Cooper, now almost six, from Lincoln, was diagnosed in February of 2015 with a brain tumor called bilateral optic glioma/diffuse fibrillary astrocytoma, that started on his optic nerves of both eyes and travelled through much of his brain. He was only 11 months old when diagnosed.
This blonde-haired, curly-headed boy has had active chemo treatment for four of the last five years. He has also had two biopsy surgeries and many brain shunt surgeries because of hydrocephalus (fluid accumulation in the brain) caused by the tumors.
This brain tumor has resulted in complete blindness for Coop, along with developmental delay, and gait and balance issues. In addition, his speech is affected and he deals with fine and gross motor deficits.
The stress from cancer and treatments affects everyone and everything in the family, including finances, jobs, and balancing appointments. Trying to find normalcy for both Cooper and his brother, Owen, is something that is very important to Cooper’s parents, Al and Tiffany. This is something that is often done on very little sleep, in survival mode, and often feeling like they are treading water and trying to keep afloat.
Separation of family is felt by all cancer families. For the Peterson family, it means that Owen, who is only one and a half years older than Cooper, must often be left with relatives when travel is required. The feeling of neglect is often felt because Owen feels like Cooper is more important, which is far from the truth. It’s hard for young children to understand, and it’s common for siblings of ill children to feel forgotten.
Because of his young age at diagnosis, all Cooper has ever known is doctor appointments, examination tables, and needle sticks. He expresses his dislike of chemo and often thinks it’s not fair that he misses school when his brother still gets to go. Having a compromised immune system and appointments causes Cooper to miss out on things he enjoys; things that kids his age SHOULD get to enjoy.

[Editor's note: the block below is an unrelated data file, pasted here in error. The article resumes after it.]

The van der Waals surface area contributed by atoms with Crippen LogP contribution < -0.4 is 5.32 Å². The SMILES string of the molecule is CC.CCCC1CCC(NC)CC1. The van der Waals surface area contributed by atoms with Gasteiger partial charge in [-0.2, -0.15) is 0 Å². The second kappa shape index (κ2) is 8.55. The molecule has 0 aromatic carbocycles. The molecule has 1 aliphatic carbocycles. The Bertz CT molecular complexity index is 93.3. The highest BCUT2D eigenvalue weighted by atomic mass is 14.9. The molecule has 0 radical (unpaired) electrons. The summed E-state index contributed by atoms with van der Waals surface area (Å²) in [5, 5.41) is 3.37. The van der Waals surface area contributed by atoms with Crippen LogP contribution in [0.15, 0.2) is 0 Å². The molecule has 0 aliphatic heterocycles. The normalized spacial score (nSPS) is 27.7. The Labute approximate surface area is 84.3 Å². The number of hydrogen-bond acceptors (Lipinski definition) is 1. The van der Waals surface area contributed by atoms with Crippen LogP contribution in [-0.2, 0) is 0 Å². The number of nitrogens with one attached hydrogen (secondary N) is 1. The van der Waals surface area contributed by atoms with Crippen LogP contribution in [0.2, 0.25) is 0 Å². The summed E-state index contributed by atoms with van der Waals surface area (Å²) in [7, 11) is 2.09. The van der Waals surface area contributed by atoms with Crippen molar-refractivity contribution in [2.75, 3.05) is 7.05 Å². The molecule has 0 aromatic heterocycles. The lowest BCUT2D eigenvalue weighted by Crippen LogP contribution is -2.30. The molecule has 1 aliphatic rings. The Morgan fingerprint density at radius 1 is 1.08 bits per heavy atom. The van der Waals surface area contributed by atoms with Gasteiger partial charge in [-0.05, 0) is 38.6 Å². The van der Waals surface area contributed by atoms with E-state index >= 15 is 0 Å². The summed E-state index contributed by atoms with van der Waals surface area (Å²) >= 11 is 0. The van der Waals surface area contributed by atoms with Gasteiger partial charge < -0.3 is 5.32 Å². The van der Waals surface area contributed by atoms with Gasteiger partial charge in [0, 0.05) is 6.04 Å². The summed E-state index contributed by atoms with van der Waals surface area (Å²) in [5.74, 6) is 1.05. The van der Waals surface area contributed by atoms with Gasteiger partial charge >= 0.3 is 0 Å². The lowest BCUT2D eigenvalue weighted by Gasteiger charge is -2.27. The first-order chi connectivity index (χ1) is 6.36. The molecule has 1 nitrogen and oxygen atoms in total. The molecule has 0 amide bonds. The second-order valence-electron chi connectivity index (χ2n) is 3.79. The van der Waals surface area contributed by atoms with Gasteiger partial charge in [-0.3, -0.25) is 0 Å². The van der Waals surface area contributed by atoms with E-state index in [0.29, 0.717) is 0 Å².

Pediatric cancer is an emotional roller coaster ride, including feelings of fear, sadness, anger, depression, anxiety, happiness, and defeat all mixed in with occasional wins. And there is always worry about the future. Through this entire cancer fight, the Peterson family has learned resiliency and strength. Cooper has been through so much, but he keeps on keeping on, staying happy and bringing so much joy to others. Even at his young age, he has that others what strength really is.
The Petersons’ faith has been tested in many ways, but Cooper’s mom says they have been given multiple reasons for becoming stronger in their faith, as they look to a higher power and have faith in Him. It provides them with a safe place to lay their burdens down. They’ve learned to take life one day at a time and realize they can’t control everything.
Cooper continues to light up every room he enters, bringing sunshine on even the gloomiest of days, with his sense of humor and quick wit. He is known for walking into the clinic saying “party, party, party!" He also loves music and singing. Spending time with Owen is important to Cooper as is swinging in his backyard and he has mastered the simple art of loving all people as they are.
Cooper’s parents want to teach both of their kids that even though bad things can happen in life, those bad things don’t define a person. Tiffany says they’ve been blessed by a great many people throughout this journey. The support of Brave the Shave and its volunteers and supporters have had a profound impact on their lives too. She says that “Brave the Shave is a safety net for us that has helped to relieve some of the fears and stress when things get tough.”